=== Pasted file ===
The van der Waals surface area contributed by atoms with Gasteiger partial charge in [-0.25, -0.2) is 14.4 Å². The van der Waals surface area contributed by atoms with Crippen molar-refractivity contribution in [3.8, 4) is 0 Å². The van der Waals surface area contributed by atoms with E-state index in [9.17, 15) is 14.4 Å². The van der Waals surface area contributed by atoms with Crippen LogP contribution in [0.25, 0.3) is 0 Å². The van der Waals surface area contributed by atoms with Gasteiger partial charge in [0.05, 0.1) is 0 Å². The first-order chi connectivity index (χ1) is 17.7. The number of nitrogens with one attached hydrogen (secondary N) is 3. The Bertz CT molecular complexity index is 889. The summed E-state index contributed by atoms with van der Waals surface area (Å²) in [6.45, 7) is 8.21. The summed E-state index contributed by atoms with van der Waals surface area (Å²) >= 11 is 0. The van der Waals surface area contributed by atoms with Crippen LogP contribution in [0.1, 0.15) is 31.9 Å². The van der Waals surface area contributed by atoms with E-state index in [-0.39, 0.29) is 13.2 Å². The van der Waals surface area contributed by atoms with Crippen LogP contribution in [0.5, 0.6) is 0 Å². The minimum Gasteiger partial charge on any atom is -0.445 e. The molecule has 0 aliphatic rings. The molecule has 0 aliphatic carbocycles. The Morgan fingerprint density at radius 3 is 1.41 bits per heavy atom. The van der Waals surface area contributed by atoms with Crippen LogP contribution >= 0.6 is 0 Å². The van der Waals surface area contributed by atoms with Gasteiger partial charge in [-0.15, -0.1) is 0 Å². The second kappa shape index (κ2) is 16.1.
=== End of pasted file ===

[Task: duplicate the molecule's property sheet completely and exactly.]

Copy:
The van der Waals surface area contributed by atoms with Gasteiger partial charge in [-0.25, -0.2) is 14.4 Å². The van der Waals surface area contributed by atoms with Crippen molar-refractivity contribution in [3.8, 4) is 0 Å². The van der Waals surface area contributed by atoms with E-state index in [9.17, 15) is 14.4 Å². The van der Waals surface area contributed by atoms with Crippen LogP contribution in [0.25, 0.3) is 0 Å². The van der Waals surface area contributed by atoms with Gasteiger partial charge in [0.05, 0.1) is 0 Å². The first-order chi connectivity index (χ1) is 17.7. The number of nitrogens with one attached hydrogen (secondary N) is 3. The Bertz CT molecular complexity index is 889. The summed E-state index contributed by atoms with van der Waals surface area (Å²) in [6.45, 7) is 8.21. The summed E-state index contributed by atoms with van der Waals surface area (Å²) >= 11 is 0. The van der Waals surface area contributed by atoms with Crippen LogP contribution in [0.1, 0.15) is 31.9 Å². The van der Waals surface area contributed by atoms with E-state index in [-0.39, 0.29) is 13.2 Å². The van der Waals surface area contributed by atoms with Crippen LogP contribution in [0.5, 0.6) is 0 Å². The minimum Gasteiger partial charge on any atom is -0.445 e. The molecule has 0 aliphatic rings. The molecule has 0 aliphatic carbocycles. The Morgan fingerprint density at radius 3 is 1.41 bits per heavy atom. The van der Waals surface area contributed by atoms with Crippen LogP contribution >= 0.6 is 0 Å². The van der Waals surface area contributed by atoms with Gasteiger partial charge in [-0.15, -0.1) is 0 Å². The second kappa shape index (κ2) is 16.1.